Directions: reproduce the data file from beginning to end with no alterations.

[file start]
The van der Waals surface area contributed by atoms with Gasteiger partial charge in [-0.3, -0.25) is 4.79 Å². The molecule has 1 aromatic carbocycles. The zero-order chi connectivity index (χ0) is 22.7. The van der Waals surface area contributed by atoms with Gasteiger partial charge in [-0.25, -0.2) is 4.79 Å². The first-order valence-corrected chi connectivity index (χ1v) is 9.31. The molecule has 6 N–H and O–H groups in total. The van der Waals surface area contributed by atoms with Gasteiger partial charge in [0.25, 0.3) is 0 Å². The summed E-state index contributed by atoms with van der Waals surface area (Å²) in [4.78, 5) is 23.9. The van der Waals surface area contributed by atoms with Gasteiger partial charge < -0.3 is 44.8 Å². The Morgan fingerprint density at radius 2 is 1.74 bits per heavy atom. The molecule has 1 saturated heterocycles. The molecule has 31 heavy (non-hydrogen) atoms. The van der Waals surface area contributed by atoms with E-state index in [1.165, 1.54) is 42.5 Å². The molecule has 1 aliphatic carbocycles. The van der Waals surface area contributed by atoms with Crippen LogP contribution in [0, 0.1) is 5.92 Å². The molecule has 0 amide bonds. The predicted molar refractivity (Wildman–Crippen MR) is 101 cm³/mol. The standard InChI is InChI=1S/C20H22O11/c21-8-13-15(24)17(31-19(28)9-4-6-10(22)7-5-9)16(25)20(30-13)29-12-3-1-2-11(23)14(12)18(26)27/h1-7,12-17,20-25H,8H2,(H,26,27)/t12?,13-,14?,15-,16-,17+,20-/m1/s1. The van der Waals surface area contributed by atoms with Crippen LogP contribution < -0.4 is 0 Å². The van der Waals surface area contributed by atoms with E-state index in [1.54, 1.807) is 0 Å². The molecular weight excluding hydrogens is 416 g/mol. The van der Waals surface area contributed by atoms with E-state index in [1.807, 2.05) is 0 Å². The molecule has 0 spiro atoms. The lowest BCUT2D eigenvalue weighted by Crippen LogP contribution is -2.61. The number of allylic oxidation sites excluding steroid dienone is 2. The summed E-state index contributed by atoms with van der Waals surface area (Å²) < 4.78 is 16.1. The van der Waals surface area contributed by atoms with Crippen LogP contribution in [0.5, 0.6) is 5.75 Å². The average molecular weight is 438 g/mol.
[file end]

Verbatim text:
The van der Waals surface area contributed by atoms with Gasteiger partial charge in [-0.3, -0.25) is 4.79 Å². The molecule has 1 aromatic carbocycles. The zero-order chi connectivity index (χ0) is 22.7. The van der Waals surface area contributed by atoms with Gasteiger partial charge in [-0.25, -0.2) is 4.79 Å². The first-order valence-corrected chi connectivity index (χ1v) is 9.31. The molecule has 6 N–H and O–H groups in total. The van der Waals surface area contributed by atoms with Gasteiger partial charge in [0.25, 0.3) is 0 Å². The summed E-state index contributed by atoms with van der Waals surface area (Å²) in [4.78, 5) is 23.9. The van der Waals surface area contributed by atoms with Gasteiger partial charge < -0.3 is 44.8 Å². The Morgan fingerprint density at radius 2 is 1.74 bits per heavy atom. The molecule has 1 saturated heterocycles. The molecule has 31 heavy (non-hydrogen) atoms. The van der Waals surface area contributed by atoms with E-state index in [1.165, 1.54) is 42.5 Å². The molecule has 1 aliphatic carbocycles. The van der Waals surface area contributed by atoms with Crippen LogP contribution in [0, 0.1) is 5.92 Å². The molecule has 0 amide bonds. The predicted molar refractivity (Wildman–Crippen MR) is 101 cm³/mol. The standard InChI is InChI=1S/C20H22O11/c21-8-13-15(24)17(31-19(28)9-4-6-10(22)7-5-9)16(25)20(30-13)29-12-3-1-2-11(23)14(12)18(26)27/h1-7,12-17,20-25H,8H2,(H,26,27)/t12?,13-,14?,15-,16-,17+,20-/m1/s1. The van der Waals surface area contributed by atoms with Crippen LogP contribution < -0.4 is 0 Å². The van der Waals surface area contributed by atoms with E-state index in [1.54, 1.807) is 0 Å². The molecular weight excluding hydrogens is 416 g/mol. The van der Waals surface area contributed by atoms with E-state index in [1.807, 2.05) is 0 Å². The molecule has 0 spiro atoms. The lowest BCUT2D eigenvalue weighted by Crippen LogP contribution is -2.61. The number of allylic oxidation sites excluding steroid dienone is 2. The summed E-state index contributed by atoms with van der Waals surface area (Å²) < 4.78 is 16.1. The van der Waals surface area contributed by atoms with Crippen LogP contribution in [0.5, 0.6) is 5.75 Å². The average molecular weight is 438 g/mol.